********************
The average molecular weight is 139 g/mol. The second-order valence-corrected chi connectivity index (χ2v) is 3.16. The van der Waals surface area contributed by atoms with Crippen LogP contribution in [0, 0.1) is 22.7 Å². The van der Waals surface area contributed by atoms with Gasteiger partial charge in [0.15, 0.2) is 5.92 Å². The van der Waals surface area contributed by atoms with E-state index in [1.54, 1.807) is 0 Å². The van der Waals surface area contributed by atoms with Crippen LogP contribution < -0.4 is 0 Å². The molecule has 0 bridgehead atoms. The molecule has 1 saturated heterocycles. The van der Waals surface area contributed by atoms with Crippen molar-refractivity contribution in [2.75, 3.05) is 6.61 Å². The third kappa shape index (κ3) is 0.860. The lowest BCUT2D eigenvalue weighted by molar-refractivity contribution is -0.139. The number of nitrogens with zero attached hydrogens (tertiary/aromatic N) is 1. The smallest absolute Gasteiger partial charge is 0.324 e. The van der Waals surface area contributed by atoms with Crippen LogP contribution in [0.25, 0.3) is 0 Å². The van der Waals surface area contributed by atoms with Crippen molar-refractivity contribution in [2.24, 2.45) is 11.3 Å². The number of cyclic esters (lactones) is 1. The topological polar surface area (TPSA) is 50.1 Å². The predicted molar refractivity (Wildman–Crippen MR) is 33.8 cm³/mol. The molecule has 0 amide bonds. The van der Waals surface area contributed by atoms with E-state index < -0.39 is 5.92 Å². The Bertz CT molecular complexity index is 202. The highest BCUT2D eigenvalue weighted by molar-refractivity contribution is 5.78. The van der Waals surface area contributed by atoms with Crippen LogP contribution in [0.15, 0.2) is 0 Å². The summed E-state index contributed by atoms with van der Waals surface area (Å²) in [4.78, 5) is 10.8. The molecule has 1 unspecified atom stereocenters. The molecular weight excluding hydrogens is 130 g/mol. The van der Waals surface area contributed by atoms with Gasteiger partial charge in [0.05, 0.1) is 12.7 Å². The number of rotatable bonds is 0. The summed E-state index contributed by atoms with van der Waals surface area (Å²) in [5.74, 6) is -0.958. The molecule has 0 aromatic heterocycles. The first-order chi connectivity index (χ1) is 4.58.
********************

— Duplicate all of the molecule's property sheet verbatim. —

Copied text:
The average molecular weight is 139 g/mol. The second-order valence-corrected chi connectivity index (χ2v) is 3.16. The van der Waals surface area contributed by atoms with Crippen LogP contribution in [0, 0.1) is 22.7 Å². The van der Waals surface area contributed by atoms with Gasteiger partial charge in [0.15, 0.2) is 5.92 Å². The van der Waals surface area contributed by atoms with E-state index in [1.54, 1.807) is 0 Å². The van der Waals surface area contributed by atoms with Crippen LogP contribution < -0.4 is 0 Å². The molecule has 0 bridgehead atoms. The molecule has 1 saturated heterocycles. The van der Waals surface area contributed by atoms with Crippen molar-refractivity contribution in [2.75, 3.05) is 6.61 Å². The third kappa shape index (κ3) is 0.860. The lowest BCUT2D eigenvalue weighted by molar-refractivity contribution is -0.139. The number of nitrogens with zero attached hydrogens (tertiary/aromatic N) is 1. The smallest absolute Gasteiger partial charge is 0.324 e. The van der Waals surface area contributed by atoms with Crippen LogP contribution in [0.25, 0.3) is 0 Å². The van der Waals surface area contributed by atoms with Crippen molar-refractivity contribution in [2.24, 2.45) is 11.3 Å². The number of cyclic esters (lactones) is 1. The topological polar surface area (TPSA) is 50.1 Å². The predicted molar refractivity (Wildman–Crippen MR) is 33.8 cm³/mol. The molecule has 0 amide bonds. The van der Waals surface area contributed by atoms with E-state index < -0.39 is 5.92 Å². The Bertz CT molecular complexity index is 202. The highest BCUT2D eigenvalue weighted by molar-refractivity contribution is 5.78. The van der Waals surface area contributed by atoms with Crippen LogP contribution in [0.15, 0.2) is 0 Å². The summed E-state index contributed by atoms with van der Waals surface area (Å²) in [4.78, 5) is 10.8. The molecule has 1 unspecified atom stereocenters. The molecular weight excluding hydrogens is 130 g/mol. The van der Waals surface area contributed by atoms with Gasteiger partial charge in [0.05, 0.1) is 12.7 Å². The number of rotatable bonds is 0. The summed E-state index contributed by atoms with van der Waals surface area (Å²) in [5.74, 6) is -0.958. The molecule has 0 aromatic heterocycles. The first-order chi connectivity index (χ1) is 4.58.